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1. The great noise lasted for some minutes, during which Miss Miller repeatedly exclaimed: «Silence!» or «Order!» When it was quiet again, she walked from class to class. A distant bell rang. The girls marched into another room to breakfast.

2. How happy I was at the prospect of having something to eat! The dining-room was a great gloomy room. On two long tables there smoked basins of something hot, which sent off a bad odour. The girls whispered : «Disgusting! The porridge is burnt again!»

3. I ate a spoonful or two of my portion without thinking of its taste, but burnt porridge is almost as bad as rotten potatoes. The spoons moved slowly. Breakfast was over, and none had breakfast.

4. We left the dining-room and went to the school-room. A clock in it struck nine. Miss Miller cried: «Silence! To your seats!» The monitor of the first class was sent to fetch the globes. While the direction was being carried out, we sat silent.

5. Having taken her seat before a pair of globes placed on one of the tables, Miss Temple, the superintendent of Lowood school, commenced giving a lesson in geography. The lower classes were called by the teachers; they were having repetitions in history, grammar, writing and arithmetic while music lessons were being given to some of the elder girls.

6. The length of each lesson was measured by the clock, which at last struck twelve. Then Miss Temple rose:» I have a word to address to the pupils,» she said.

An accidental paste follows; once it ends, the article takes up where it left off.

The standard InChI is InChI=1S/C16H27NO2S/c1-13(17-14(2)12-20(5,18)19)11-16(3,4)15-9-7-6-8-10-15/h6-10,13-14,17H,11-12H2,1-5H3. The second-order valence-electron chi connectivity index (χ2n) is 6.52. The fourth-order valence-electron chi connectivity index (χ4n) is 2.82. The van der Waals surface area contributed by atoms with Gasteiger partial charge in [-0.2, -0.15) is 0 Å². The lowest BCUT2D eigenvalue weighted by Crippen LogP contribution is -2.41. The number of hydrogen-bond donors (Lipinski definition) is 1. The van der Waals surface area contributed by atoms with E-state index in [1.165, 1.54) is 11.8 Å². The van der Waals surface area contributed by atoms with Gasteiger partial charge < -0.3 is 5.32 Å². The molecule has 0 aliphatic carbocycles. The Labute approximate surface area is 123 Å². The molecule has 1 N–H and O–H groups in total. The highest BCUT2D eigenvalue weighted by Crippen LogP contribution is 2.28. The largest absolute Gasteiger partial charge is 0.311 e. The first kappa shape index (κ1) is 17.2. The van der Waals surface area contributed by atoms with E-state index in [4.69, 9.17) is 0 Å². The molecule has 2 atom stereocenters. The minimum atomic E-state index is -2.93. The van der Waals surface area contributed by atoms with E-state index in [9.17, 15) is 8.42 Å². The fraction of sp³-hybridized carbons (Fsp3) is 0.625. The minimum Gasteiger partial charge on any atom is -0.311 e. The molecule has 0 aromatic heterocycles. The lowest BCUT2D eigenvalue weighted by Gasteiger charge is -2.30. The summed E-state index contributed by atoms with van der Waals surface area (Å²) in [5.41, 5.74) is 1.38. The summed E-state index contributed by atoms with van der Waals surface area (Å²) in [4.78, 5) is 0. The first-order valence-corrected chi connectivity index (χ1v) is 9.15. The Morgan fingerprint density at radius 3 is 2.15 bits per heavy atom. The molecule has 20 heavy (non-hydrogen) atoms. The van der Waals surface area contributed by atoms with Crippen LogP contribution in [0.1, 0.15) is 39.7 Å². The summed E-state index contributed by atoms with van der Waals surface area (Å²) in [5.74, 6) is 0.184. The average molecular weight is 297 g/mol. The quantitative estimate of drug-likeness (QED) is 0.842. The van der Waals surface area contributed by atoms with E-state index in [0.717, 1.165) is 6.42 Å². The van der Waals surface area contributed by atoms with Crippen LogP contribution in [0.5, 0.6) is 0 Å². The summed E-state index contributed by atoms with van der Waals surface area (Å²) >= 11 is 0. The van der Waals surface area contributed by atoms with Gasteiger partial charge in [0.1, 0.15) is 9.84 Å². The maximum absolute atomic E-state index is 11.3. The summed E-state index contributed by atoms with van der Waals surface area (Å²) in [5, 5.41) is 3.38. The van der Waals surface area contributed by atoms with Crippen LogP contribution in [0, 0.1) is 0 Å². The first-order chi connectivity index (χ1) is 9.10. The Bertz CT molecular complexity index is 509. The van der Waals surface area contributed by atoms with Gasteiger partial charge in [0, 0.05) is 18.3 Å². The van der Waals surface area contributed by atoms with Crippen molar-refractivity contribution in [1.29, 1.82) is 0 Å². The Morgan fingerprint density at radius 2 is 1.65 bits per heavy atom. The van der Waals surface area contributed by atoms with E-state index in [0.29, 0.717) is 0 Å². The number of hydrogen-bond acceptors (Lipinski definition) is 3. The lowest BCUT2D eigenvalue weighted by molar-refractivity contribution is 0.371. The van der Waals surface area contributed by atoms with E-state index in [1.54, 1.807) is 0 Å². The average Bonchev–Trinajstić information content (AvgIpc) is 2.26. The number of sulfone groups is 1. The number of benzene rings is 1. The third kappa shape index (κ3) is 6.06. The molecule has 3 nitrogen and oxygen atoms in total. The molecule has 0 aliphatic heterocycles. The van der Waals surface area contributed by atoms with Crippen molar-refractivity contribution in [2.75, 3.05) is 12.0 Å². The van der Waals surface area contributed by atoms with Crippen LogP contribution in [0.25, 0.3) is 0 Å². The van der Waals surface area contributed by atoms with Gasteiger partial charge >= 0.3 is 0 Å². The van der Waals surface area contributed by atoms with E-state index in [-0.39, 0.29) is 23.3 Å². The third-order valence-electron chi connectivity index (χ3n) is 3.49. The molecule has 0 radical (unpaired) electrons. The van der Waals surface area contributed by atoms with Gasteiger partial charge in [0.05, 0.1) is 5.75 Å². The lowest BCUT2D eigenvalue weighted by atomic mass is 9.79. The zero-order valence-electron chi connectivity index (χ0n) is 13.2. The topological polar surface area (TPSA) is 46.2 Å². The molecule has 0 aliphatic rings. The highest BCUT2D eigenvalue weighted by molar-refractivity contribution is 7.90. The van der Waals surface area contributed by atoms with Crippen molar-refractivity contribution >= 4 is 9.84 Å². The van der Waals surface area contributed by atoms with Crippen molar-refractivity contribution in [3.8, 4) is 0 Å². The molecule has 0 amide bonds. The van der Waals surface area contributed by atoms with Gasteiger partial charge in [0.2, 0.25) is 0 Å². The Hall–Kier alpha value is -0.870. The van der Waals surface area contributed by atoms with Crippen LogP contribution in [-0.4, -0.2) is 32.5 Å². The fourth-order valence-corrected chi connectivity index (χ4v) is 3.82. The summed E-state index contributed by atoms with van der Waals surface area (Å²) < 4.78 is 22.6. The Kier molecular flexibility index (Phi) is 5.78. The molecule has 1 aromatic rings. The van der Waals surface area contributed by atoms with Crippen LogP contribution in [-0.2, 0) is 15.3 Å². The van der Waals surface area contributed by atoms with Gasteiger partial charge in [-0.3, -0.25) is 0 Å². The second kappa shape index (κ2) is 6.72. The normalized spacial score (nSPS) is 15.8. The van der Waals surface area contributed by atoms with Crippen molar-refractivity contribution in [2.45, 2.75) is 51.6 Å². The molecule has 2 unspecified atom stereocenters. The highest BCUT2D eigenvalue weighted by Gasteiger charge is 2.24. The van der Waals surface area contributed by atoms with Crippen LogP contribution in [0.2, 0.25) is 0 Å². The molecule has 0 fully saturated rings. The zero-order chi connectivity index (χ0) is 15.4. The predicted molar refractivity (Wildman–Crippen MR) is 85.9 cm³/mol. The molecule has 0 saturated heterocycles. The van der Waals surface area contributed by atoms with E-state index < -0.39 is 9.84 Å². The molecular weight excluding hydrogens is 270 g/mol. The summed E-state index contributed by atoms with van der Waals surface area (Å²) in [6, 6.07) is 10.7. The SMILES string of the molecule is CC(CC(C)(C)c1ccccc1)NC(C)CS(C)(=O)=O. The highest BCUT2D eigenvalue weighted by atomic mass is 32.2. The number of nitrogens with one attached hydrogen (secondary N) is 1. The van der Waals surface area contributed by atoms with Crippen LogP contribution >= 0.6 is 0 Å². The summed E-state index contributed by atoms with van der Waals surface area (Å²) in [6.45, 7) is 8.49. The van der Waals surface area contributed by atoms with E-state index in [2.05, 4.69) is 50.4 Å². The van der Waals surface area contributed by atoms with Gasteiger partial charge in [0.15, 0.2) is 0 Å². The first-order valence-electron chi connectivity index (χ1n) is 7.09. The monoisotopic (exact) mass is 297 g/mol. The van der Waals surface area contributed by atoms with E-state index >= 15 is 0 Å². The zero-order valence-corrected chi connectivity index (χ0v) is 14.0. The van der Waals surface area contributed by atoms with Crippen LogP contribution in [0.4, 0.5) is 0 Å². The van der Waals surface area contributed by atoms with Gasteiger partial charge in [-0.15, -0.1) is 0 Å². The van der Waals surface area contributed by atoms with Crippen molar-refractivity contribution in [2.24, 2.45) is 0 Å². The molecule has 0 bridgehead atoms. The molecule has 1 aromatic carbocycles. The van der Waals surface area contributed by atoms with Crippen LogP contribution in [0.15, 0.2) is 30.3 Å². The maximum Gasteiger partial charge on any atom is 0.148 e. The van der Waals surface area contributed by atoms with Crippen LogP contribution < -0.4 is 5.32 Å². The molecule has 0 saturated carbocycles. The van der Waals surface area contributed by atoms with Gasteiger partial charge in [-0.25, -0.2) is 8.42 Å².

7. «You had this morning a breakfast which you could not eat; you must be hungry. I have ordered that a lunch of bread and cheese should be served to all.»

8. The teachers looked at her with surprise. «It is being done on my responsibility,» she added and left the room. Meantime the bread and cheese was brought and distributed to the delight of the whole school.

9. Then we were ordered to go into the garden. The stronger among the girls ran about and played games, but many pale and thin ones gathered together for shelter and warmth in the verandah; and among these, I heard frequently the sound of a cough.

10. My first quarter at Lowood seemed an age, and not the golden age either. Our only consolation came at tea-time, in the shape of a double ration of bread and a little butter on it.

#1.(…) Did the morning meal smell nice and appetizing?

#2. (…) What was the greatest pleasure for all the girls at this school?

#3. (…) Miss Temple was afraid to take any responsibility herself, wasn’t she?

#4. (….) Were all the girls healthy and strong to play in the open air or not?

#5. (…) How was the time of each lesson defined?

28.05.2009 Розділ 08 Комментарии отключены admin

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